Having been fed up with UX tools not being fast enough, I decided to build Wrux.

I’m currently working with UX tasks on a game app, an educational app, my own company Weld.io, and a few new projects. In all of these projects, there is a need for rapid prototyping.

After trying quite a few tools, I realized:

  1. No tool is fast enough.

Introducing Wrux

So, I started thinking…

Introducing the Three Zone Navigation System, an intuitive navigation design system for apps and websites.

What if all apps and websites had a similar navigation system? It would be much more intuitive, as you don’t have to spend time on figuring out how to use a new service.

You are probably using the Three Zone Navigation System in many apps and websites already, without thinking about it.

The three zones are:

  1. App Zone

The App Zone is located in the left-top corner. …

What if the iPhone 8 isn’t a phone at all? What if all the leaks (more than usual?) are just to distract reporters from the real innovation — an AR/VR headset to replace smartphones altogether?

I had a lunch conversation with Nevyn Bengtsson the other day, and he lauded Apple’s strategy in releasing ARKit (Apple’s framework for augmented reality) for iPhone early, so developers have time to develop great apps before releasing any dedicated AR hardware. As proof that this strategy is working, check out MadeWithARKit.com for great examples, or this ARKit version of A-ha’s “Take On Me”.

A successor…

Our list of bugs was growing. Something drastic had to be done. So we built a game.

At Weld we’re building a code-free tool, but we sure are generating a lot of code. And a lot of bugs. Our issue list on GitHub was stacking up something fierce, and something drastic had to be done. Then someone in the team said:

“Let’s build a game!”

We wanted to reward people in the team whenever they were filing bug reports or solving bugs. We also wanted frequent reminders to check the bug list.

So we started looking into GitHub webhooks and how it could feed into another system. And we built a simple database where every action taken…

Here’s my “Rule of 10” for functions, components and modules:

  • If a function has >10 lines of code, break out into multiple functions.

Update 1: I break these rules on a daily basis…

Update 2: Something I noticed recently, is that when I break up my code in micro functions, it’s much easier to spot repetitive and redundant code. I aim for tiny functions calling other tiny functions.

I made a trip to Italy recently, and on the plane I started thinking of a coding problem I was working on at Weld. I had a rough idea, but I wanted to express it as an algorithm. I didn’t want to boot up my laptop and go into full coding mode — I just wanted to play around with this algorithm.

I started thinking about a small phone app where I could try things out in JavaScript without having my computer around. …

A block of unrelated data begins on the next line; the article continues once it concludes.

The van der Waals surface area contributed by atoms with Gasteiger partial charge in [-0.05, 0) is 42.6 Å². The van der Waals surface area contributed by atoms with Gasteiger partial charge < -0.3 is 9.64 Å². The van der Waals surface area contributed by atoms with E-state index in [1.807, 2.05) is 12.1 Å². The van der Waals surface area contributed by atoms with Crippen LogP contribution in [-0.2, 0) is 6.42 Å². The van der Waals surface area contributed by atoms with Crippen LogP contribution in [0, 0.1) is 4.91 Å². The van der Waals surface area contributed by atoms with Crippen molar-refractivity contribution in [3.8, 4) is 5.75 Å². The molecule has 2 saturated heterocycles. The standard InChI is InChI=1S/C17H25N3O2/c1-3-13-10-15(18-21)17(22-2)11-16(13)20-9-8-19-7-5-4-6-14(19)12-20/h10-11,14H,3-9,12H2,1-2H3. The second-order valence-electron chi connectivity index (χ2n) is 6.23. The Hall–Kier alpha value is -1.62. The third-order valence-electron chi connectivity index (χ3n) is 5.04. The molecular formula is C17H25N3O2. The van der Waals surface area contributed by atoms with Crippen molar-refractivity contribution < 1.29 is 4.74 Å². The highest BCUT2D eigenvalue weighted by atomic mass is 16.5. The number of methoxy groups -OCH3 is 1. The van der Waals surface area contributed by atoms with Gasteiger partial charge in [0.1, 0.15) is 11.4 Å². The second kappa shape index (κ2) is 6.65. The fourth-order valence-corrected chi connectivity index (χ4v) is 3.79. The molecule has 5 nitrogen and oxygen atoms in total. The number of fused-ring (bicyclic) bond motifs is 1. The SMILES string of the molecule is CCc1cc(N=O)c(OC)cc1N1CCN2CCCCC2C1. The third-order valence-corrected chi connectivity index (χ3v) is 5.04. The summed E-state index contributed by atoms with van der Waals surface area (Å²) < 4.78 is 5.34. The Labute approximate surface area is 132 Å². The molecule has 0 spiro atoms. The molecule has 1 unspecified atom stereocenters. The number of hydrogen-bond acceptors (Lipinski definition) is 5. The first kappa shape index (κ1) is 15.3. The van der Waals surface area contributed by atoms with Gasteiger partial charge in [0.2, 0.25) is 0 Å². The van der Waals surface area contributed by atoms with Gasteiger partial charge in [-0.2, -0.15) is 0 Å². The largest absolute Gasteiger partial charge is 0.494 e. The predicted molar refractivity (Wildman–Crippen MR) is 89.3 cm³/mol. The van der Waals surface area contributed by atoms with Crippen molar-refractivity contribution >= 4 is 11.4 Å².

It might sound like science-fiction, but it makes sense. AI’s are becoming increasingly powerful, but creativity is not their strongest suite. But they’re great at performing tasks such as organizing, counting KPI’s, and doing administrative tasks. Tasks which creative entrepreneurs are less adept for.

Paired with a creative entrepreneur, they could form a strong team. Man and machine, working as one.

Additionally, AI is red hot among VC’s, and I bet some of them would be excited to fund the first hybrid human/AI founder teams.

I’m a big fan of both Alexander Osterwalder’s Business Model Canvas and Ash Maurya’s Lean Canvas, but sometimes both can be a bit unwieldy.

At Weld we’re constantly refining our business model, and we needed something faster. So we made this:

The Napkin Business Canvas

The Napkin Business Canvas is a super-agile business model framework. It looks like this:

Drawn version:

Text version:

[ ] is a (what)
[•] for (target group)
[•] who want to (job to get done)
[•] to (achieve result).
[ ] We do this by (problem solved)
[ ] unlike (competitors)
[ ] so (relevant difference). …

There’s been an awakening. Have you felt it?

Building apps without coding has been a long time joke among my more technical friends. The very idea is belittled, ridiculed, dismissed.

I blame Dreamweaver. Adobe’s early attempt at a WYSIWYG web creation tool backfired, it’s bloated output created a distrust in visual programming tools that still hasn’t healed, 20 years after its introduction.

Only 0.5% of the world’s population can code. We’re still early in the digital transformation and many industries are yet to be digitized. Also, websites and mobile apps are still growing 30% yearly. In short, there’s no way…

Tom Söderlund

I build tools for creativity 🧩. CEO of @Weld_io , a #nocode tool for marketers. Father of two. Feminist. Fan of espresso and movies. Still learning.

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